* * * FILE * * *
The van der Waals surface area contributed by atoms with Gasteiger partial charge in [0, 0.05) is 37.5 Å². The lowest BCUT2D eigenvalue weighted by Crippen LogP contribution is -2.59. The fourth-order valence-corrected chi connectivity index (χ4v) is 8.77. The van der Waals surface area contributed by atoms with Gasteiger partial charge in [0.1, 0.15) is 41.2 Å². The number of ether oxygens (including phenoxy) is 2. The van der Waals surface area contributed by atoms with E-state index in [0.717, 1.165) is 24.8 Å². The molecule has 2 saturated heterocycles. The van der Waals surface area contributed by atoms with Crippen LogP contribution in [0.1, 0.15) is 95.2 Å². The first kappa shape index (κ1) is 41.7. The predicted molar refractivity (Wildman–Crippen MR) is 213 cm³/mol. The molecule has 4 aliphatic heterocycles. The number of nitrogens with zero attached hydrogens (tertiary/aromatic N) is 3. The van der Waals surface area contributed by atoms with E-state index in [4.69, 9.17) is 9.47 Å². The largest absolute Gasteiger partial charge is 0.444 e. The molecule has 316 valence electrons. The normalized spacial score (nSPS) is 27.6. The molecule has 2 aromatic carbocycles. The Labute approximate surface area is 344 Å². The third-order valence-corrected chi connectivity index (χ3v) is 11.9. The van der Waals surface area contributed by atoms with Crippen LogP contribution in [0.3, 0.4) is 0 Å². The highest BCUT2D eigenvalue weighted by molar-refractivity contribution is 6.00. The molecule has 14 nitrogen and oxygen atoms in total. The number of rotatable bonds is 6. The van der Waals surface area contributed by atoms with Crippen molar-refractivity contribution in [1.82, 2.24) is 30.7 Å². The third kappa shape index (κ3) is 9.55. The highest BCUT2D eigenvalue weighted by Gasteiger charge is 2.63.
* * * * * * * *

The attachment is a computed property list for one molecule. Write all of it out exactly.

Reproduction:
The van der Waals surface area contributed by atoms with Gasteiger partial charge in [0, 0.05) is 37.5 Å². The lowest BCUT2D eigenvalue weighted by Crippen LogP contribution is -2.59. The fourth-order valence-corrected chi connectivity index (χ4v) is 8.77. The van der Waals surface area contributed by atoms with Gasteiger partial charge in [0.1, 0.15) is 41.2 Å². The number of ether oxygens (including phenoxy) is 2. The van der Waals surface area contributed by atoms with E-state index in [0.717, 1.165) is 24.8 Å². The molecule has 2 saturated heterocycles. The van der Waals surface area contributed by atoms with Crippen LogP contribution in [0.1, 0.15) is 95.2 Å². The first kappa shape index (κ1) is 41.7. The predicted molar refractivity (Wildman–Crippen MR) is 213 cm³/mol. The molecule has 4 aliphatic heterocycles. The number of nitrogens with zero attached hydrogens (tertiary/aromatic N) is 3. The van der Waals surface area contributed by atoms with E-state index in [4.69, 9.17) is 9.47 Å². The largest absolute Gasteiger partial charge is 0.444 e. The molecule has 316 valence electrons. The normalized spacial score (nSPS) is 27.6. The molecule has 2 aromatic carbocycles. The Labute approximate surface area is 344 Å². The third-order valence-corrected chi connectivity index (χ3v) is 11.9. The van der Waals surface area contributed by atoms with Crippen LogP contribution in [0.3, 0.4) is 0 Å². The highest BCUT2D eigenvalue weighted by molar-refractivity contribution is 6.00. The molecule has 14 nitrogen and oxygen atoms in total. The number of rotatable bonds is 6. The van der Waals surface area contributed by atoms with Crippen molar-refractivity contribution in [1.82, 2.24) is 30.7 Å². The third kappa shape index (κ3) is 9.55. The highest BCUT2D eigenvalue weighted by Gasteiger charge is 2.63.